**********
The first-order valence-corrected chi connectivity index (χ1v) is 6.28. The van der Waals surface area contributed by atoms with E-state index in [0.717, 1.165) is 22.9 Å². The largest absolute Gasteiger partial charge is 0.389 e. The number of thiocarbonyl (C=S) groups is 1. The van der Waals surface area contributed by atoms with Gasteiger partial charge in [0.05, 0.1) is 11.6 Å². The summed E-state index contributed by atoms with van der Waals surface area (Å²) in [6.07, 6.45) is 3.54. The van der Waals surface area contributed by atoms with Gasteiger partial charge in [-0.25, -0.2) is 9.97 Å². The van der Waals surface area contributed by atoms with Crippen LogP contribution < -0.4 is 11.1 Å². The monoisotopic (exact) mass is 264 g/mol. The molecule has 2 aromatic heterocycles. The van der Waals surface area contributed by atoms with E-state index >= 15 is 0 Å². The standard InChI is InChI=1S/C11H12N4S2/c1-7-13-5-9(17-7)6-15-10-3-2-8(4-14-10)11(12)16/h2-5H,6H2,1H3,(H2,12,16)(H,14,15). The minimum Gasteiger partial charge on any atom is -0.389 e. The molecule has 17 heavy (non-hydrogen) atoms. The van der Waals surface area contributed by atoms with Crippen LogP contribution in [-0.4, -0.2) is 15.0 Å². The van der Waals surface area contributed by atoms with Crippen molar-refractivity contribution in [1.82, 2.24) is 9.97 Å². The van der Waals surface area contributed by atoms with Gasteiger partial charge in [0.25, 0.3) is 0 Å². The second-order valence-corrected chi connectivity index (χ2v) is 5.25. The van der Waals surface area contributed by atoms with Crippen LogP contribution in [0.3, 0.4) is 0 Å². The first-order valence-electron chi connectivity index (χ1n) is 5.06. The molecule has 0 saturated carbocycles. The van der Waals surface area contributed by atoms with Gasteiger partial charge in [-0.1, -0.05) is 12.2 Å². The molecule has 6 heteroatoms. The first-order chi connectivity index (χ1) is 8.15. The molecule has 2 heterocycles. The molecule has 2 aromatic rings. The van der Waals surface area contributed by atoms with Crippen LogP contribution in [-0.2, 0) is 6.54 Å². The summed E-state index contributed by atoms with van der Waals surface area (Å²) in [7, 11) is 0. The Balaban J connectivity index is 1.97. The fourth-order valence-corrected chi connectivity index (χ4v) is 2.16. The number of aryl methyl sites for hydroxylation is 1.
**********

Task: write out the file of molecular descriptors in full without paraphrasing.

The first-order valence-corrected chi connectivity index (χ1v) is 6.28. The van der Waals surface area contributed by atoms with E-state index in [0.717, 1.165) is 22.9 Å². The largest absolute Gasteiger partial charge is 0.389 e. The number of thiocarbonyl (C=S) groups is 1. The van der Waals surface area contributed by atoms with Gasteiger partial charge in [0.05, 0.1) is 11.6 Å². The summed E-state index contributed by atoms with van der Waals surface area (Å²) in [6.07, 6.45) is 3.54. The van der Waals surface area contributed by atoms with Gasteiger partial charge in [-0.25, -0.2) is 9.97 Å². The van der Waals surface area contributed by atoms with Crippen LogP contribution < -0.4 is 11.1 Å². The monoisotopic (exact) mass is 264 g/mol. The molecule has 2 aromatic heterocycles. The van der Waals surface area contributed by atoms with E-state index >= 15 is 0 Å². The standard InChI is InChI=1S/C11H12N4S2/c1-7-13-5-9(17-7)6-15-10-3-2-8(4-14-10)11(12)16/h2-5H,6H2,1H3,(H2,12,16)(H,14,15). The minimum Gasteiger partial charge on any atom is -0.389 e. The molecule has 17 heavy (non-hydrogen) atoms. The van der Waals surface area contributed by atoms with Crippen LogP contribution in [-0.4, -0.2) is 15.0 Å². The van der Waals surface area contributed by atoms with Crippen molar-refractivity contribution in [1.82, 2.24) is 9.97 Å². The van der Waals surface area contributed by atoms with Gasteiger partial charge in [0.25, 0.3) is 0 Å². The second-order valence-corrected chi connectivity index (χ2v) is 5.25. The van der Waals surface area contributed by atoms with Crippen LogP contribution in [0.3, 0.4) is 0 Å². The first-order valence-electron chi connectivity index (χ1n) is 5.06. The molecule has 0 saturated carbocycles. The van der Waals surface area contributed by atoms with Gasteiger partial charge in [-0.1, -0.05) is 12.2 Å². The molecule has 6 heteroatoms. The first-order chi connectivity index (χ1) is 8.15. The molecule has 2 heterocycles. The molecule has 2 aromatic rings. The van der Waals surface area contributed by atoms with Crippen LogP contribution in [-0.2, 0) is 6.54 Å². The summed E-state index contributed by atoms with van der Waals surface area (Å²) in [7, 11) is 0. The Balaban J connectivity index is 1.97. The fourth-order valence-corrected chi connectivity index (χ4v) is 2.16. The number of aryl methyl sites for hydroxylation is 1.